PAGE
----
On March 3 the Swiss Federal Department of Defence announced that Germany was seeking to re-purchase Swiss Army Leopard 2 tanks, after this had been reported in Swiss papers. “From the army’s point of view, it would be possible in principle to dispense with a limited number of battle tanks, minus those necessary for Switzerland’s own needs,” Defence Ministry spokesman Lorenz Frischknecht announced. He confirmed that on February 23 German Defence Minister Boris Pistorius and Economy Minister Robert Habeck formally proposed to purchase 96 tanks, adding that the Army had begun to study the issue but that the final decision would like with the Swiss parliament. The German Defence Ministry subsequently confirmed Berlin’s interest in acquisitions of Swiss Leopard 2 tanks. The Leopard 2 is the most widely fielded tank class in the Western world, and has been in service for 44 years since 1979. Berlin previously showed significant reluctance to allow the vehicles to be dispatched to the Ukrainian front, with the Leopard 2’s recent combat record in the Middle East having left much to be desired fuelling speculation that the tank class could see its reputation suffer much further if engaging the Russian Military.
Germany confirmed in January that it would send Leopard 2s as aid to equip the Ukrainian Army, with other operators of the tank class across Europe also pledging to send the vehicles. Spain and Poland in particular led the push to dispatch Leopard 2s from their own stocks. The first Leopard 2s, send from Poland, arrived in Ukraine in late February, with the Polish Army replacing the vehicles in its own stocks with much more modern and sophisticated South Korean K2 tanks. Germany’s relatively small tank fleet, a fraction of the size of that of Ukraine’s own, has limited the country’s ability to equip the Ukrainian Army, with only 14 tanks having been pledged which still represents a very significant portion of its combat ready units. Only 30% of tanks in the Germany Army are considered operational and combat ready. Acquiring Leopard 2s from Switzerland would allow Germany to send more of the tanks it already has to Ukraine, while restocking its units with the ex-Swiss vehicles. In this way, although Switzerland has refused to supply weapons to an active war zone, it could indirectly arm Ukraine by significantly enlarging the German tank fleet. This would provide Germany with a much greater capacity to export even though the vehicles send by Switzerland will not necessarily be those sent to Ukraine. Switzerland is one of the only Western states to have refused to arm Ukraine directly, despite considerable pressure from across the Western world to do so.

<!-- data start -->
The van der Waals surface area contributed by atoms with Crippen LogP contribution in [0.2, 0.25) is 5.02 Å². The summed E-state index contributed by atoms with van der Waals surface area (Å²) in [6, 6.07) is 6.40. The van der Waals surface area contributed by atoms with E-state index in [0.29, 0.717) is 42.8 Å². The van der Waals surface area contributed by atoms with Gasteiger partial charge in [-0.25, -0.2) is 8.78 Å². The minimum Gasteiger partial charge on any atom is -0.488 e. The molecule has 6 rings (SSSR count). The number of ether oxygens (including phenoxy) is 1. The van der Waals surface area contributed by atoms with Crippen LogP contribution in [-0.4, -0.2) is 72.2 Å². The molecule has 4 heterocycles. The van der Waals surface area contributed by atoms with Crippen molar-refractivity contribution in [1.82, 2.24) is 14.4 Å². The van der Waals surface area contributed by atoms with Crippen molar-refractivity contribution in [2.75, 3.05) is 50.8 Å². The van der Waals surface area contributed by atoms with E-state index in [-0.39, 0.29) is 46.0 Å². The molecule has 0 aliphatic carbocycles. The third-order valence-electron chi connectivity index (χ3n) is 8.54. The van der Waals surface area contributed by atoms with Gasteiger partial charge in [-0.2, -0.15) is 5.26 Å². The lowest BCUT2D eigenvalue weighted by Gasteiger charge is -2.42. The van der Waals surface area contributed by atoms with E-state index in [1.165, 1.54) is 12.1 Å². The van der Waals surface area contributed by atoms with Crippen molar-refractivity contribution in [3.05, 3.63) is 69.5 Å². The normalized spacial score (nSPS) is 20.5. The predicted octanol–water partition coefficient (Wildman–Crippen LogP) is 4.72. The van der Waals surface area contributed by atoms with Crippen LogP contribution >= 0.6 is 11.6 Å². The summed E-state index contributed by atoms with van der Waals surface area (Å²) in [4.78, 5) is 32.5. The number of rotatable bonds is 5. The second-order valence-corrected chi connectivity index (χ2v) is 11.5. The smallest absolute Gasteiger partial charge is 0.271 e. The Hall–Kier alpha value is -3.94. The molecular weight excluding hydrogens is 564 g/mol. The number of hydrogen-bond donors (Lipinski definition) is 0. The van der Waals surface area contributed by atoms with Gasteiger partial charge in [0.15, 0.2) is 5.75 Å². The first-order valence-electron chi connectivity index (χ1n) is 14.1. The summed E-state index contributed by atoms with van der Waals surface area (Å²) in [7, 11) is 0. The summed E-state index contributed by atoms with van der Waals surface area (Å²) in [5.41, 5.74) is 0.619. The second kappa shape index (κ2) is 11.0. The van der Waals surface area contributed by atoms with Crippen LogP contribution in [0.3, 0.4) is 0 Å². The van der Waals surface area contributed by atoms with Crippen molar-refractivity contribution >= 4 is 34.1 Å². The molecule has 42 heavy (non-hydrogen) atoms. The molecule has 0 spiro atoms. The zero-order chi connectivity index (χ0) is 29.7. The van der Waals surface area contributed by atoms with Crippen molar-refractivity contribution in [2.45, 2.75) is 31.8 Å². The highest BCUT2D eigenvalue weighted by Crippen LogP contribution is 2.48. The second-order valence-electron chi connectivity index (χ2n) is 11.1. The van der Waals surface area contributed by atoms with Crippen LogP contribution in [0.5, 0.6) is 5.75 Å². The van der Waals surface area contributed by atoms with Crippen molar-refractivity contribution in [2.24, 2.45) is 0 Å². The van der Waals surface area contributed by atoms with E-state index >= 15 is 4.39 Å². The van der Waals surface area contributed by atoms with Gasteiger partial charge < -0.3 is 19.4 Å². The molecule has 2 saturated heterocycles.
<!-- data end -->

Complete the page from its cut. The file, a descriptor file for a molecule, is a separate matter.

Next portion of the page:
A similar means of indirect arming by neutral states has been highlighted in the past as a means for China to support the Russian war effort against Ukraine and its Western backers, namely by replenishing the stocks of Iran or other third parties which are supplying Russia, and thus allowing these countries to send larger portions of their non-Chinese arsenals to bolster the Russian Military.